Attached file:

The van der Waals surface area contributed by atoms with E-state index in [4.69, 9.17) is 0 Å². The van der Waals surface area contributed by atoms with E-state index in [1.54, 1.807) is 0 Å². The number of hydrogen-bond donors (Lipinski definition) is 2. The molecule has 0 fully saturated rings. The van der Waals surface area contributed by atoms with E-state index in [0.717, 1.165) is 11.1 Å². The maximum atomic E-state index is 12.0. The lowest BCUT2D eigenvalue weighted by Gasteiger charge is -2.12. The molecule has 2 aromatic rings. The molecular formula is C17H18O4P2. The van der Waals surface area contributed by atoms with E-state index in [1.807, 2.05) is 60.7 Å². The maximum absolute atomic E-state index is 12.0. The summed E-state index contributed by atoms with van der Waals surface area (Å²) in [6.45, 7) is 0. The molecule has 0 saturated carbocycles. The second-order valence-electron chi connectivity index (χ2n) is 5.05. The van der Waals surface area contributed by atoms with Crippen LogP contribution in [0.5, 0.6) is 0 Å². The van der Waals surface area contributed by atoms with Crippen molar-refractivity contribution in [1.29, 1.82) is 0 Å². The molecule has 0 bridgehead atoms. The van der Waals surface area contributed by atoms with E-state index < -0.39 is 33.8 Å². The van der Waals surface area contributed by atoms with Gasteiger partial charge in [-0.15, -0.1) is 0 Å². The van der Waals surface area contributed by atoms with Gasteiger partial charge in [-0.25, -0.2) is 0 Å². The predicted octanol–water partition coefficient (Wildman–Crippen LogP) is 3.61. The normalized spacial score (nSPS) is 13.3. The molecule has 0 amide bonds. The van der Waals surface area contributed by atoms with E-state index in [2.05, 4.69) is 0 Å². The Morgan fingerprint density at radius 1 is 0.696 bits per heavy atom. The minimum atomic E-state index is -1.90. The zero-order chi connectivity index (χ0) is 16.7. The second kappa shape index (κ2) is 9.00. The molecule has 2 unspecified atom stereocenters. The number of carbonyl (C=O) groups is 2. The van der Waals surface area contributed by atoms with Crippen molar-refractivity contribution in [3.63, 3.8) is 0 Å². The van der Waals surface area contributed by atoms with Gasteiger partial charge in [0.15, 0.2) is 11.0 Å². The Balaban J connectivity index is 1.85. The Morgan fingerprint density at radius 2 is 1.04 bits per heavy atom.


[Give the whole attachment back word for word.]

The van der Waals surface area contributed by atoms with E-state index in [4.69, 9.17) is 0 Å². The van der Waals surface area contributed by atoms with E-state index in [1.54, 1.807) is 0 Å². The number of hydrogen-bond donors (Lipinski definition) is 2. The molecule has 0 fully saturated rings. The van der Waals surface area contributed by atoms with E-state index in [0.717, 1.165) is 11.1 Å². The maximum atomic E-state index is 12.0. The lowest BCUT2D eigenvalue weighted by Gasteiger charge is -2.12. The molecule has 2 aromatic rings. The molecular formula is C17H18O4P2. The van der Waals surface area contributed by atoms with E-state index in [1.807, 2.05) is 60.7 Å². The maximum absolute atomic E-state index is 12.0. The summed E-state index contributed by atoms with van der Waals surface area (Å²) in [6.45, 7) is 0. The molecule has 0 saturated carbocycles. The second-order valence-electron chi connectivity index (χ2n) is 5.05. The van der Waals surface area contributed by atoms with Crippen LogP contribution in [0.5, 0.6) is 0 Å². The van der Waals surface area contributed by atoms with Crippen molar-refractivity contribution in [1.29, 1.82) is 0 Å². The molecule has 0 bridgehead atoms. The van der Waals surface area contributed by atoms with E-state index < -0.39 is 33.8 Å². The van der Waals surface area contributed by atoms with Gasteiger partial charge in [-0.15, -0.1) is 0 Å². The van der Waals surface area contributed by atoms with Gasteiger partial charge in [-0.25, -0.2) is 0 Å². The predicted octanol–water partition coefficient (Wildman–Crippen LogP) is 3.61. The normalized spacial score (nSPS) is 13.3. The molecule has 0 amide bonds. The van der Waals surface area contributed by atoms with E-state index in [2.05, 4.69) is 0 Å². The Morgan fingerprint density at radius 1 is 0.696 bits per heavy atom. The minimum atomic E-state index is -1.90. The zero-order chi connectivity index (χ0) is 16.7. The second kappa shape index (κ2) is 9.00. The molecule has 2 unspecified atom stereocenters. The number of carbonyl (C=O) groups is 2. The van der Waals surface area contributed by atoms with Crippen molar-refractivity contribution in [3.63, 3.8) is 0 Å². The van der Waals surface area contributed by atoms with Gasteiger partial charge in [0.15, 0.2) is 11.0 Å². The Balaban J connectivity index is 1.85. The Morgan fingerprint density at radius 2 is 1.04 bits per heavy atom.